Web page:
Richmond City Councilmember Eduardo Martinez also spoke out for sanctuary cities. “Sanctuary cities are a way that we can make up for all of the chaos we have created in the countries that these people are coming from,” he said. “Our government has destabilized so many foreign governments and destroyed so many countries that of course people are seeking sanctuary. It just makes sense that we do our part in helping to correct a lot of the human pain that we caused around the world and we can do that in a small part by hosting families who have suffered political persecution [and] economic instability.”
Martinez agreed that there is still uncertainty about how much—or which—city funding could be affected. “Right now we don’t know how many federal funds we’re talking about. We don’t know what areas. The only federal funds I can think of right off hand would be federal funds to housing,” he said.
Both Oakland and Richmond have long histories as sanctuary cities.
In 1990, Richmond approved policies to limit the city’s response to requests for “Information, Assistance or Cooperation by the Immigration and Naturalization Service of the United States Department of Justice” (now Immigration and Customs Enforcement, or ICE).
In 2007, the Richmond City Council adopted Resolution 11-07 which reaffirmed the city’s commitment to not “informing, assisting or cooperating” with ICE.
Oakland first adopted sanctuary city status in 1986 and again with a unanimous city council resolution in November, 2016, in the wake of early indications from Trump that he might withhold federal funds, reiterating the city’s commitment to being safe for undocumented immigrants.
That month, Schaaf released a statement that said: “Oaklanders can rest assured that our government will continue to protect all its residents and defend our progressive values. … We’ll proudly stand as a sanctuary city—protecting our residents from what we deem unjust federal immigration laws—fight all forms of bigotry and advance our commitment to equity even more passionately.”
According to a survey by the Public Policy Institute of California, over half a million undocumented immigrants live in the Bay area, with 124,000 in Alameda County alone. Defunding cities such as Oakland and Richmond could threaten the security of undocumented immigrants living within those communities.
Eleonore Zwinger, an immigration attorney at the International Institute of the Bay Area’s (IIBA) Oakland office, explained how the sanctuary city status of Oakland helps to protect its residents from deportation. In a city like Oakland she said, police officers who pull over drivers do not ask them for their immigration status, and if they suspect a person is here illegally, they do not contact Immigration and Customs Enforcement. “But Trump wants to change this with the executive order. He wants regular police officers also to become immigration officers, so to speak,” Zwinger said.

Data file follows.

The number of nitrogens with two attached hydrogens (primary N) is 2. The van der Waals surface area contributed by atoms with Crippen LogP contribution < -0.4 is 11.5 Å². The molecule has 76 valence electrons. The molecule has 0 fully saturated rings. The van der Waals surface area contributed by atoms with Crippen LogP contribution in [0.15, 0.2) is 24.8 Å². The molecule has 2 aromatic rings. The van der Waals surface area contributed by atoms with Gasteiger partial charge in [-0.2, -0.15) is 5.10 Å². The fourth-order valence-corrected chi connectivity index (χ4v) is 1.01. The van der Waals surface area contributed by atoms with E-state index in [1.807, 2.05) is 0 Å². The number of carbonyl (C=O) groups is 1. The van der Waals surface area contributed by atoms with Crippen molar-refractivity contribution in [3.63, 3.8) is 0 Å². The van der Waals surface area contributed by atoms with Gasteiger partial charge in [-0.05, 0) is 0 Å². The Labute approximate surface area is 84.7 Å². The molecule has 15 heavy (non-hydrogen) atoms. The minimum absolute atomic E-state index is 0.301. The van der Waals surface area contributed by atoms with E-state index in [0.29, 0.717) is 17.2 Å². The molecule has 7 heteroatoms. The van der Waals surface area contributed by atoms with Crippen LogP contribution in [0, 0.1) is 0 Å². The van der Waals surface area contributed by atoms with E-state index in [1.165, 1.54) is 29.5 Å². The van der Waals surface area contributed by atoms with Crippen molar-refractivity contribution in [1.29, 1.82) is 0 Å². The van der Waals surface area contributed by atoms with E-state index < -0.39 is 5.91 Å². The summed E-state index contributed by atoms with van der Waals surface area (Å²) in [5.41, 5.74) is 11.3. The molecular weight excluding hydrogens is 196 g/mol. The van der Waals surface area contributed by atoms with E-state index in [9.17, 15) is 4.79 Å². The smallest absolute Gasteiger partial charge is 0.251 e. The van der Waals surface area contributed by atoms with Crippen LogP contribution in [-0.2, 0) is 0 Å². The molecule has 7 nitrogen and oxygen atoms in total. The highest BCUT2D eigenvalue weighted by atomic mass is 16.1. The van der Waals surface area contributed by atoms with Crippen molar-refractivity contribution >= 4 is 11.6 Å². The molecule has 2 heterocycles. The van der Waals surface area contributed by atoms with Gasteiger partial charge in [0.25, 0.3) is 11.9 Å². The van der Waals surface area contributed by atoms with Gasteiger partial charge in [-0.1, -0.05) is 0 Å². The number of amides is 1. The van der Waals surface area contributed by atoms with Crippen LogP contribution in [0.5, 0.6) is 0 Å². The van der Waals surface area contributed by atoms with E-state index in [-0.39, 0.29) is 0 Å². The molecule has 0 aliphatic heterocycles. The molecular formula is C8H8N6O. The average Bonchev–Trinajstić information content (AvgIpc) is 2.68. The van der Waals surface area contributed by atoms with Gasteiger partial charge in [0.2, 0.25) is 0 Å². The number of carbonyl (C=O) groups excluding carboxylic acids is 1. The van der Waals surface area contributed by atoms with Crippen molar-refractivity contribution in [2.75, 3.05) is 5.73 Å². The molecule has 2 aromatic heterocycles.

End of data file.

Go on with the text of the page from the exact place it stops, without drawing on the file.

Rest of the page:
“I would trust the officials … when they say that Oakland will stay a sanctuary city, that they have really thought this through about what potential consequences that would be [if this status was removed] and I hope that it holds. It’s a good protection, but it’s not a complete protection either,” Zwinger said.
On January 31, San Francisco, also a historic sanctuary city, sued Trump over his executive order, arguing it is unconstitutional. The suit was filed by San Francisco City Attorney Dennis Herrera, who claims the executive order is unconstitutional as it exceeds the executive branch’s power.
In a press release, Herrera stated: “The president’s executive order is not only unconstitutional, it’s un-American. …That is why we must stand up and oppose it. We are a nation of immigrants and a land of laws. We must be the ‘guardians of our democracy’ that President Obama urged us all to be in his farewell address.”
Other cities and states, such as Boston, Colorado and Texas, have all launched lawsuits over the immigration executive order.
Martinez said Richmond should support the San Francisco lawsuit. “There is strength in numbers and since we have the same sensibilities [as the city of San Francisco], in terms of sanctuary cities, it only makes sense that we join them in this lawsuit,” he said.
Oakland City Attorney Barbara Parker wrote in a statement sent via email: “The order is cruel, ridiculous and illegal on its face, which is apparently the standard operating procedure for Trump and his entourage of incompetent lackeys,” she wrote. “This would harm everyone in Oakland, mostly children who would suffer from losing Head Start and lead abatement funding, among other services.”
“It’s clear that he doesn’t get that being a sanctuary city helps law enforcement to solve and prevent crimes. It makes everyone in our city safer, citizens and non-citizens alike. This is a good example of why we should never elect openly racist, mentally unstable buffoons to any office in this country, let alone the presidency,” she continued. “Yes, it is morally defensible to defy immoral orders. That idea is established in law and in our national conscience.”
This story was updated on February 10 to include a statement issued by Richmond Mayor Tom Butt on November 18 2016 and February 3 2017.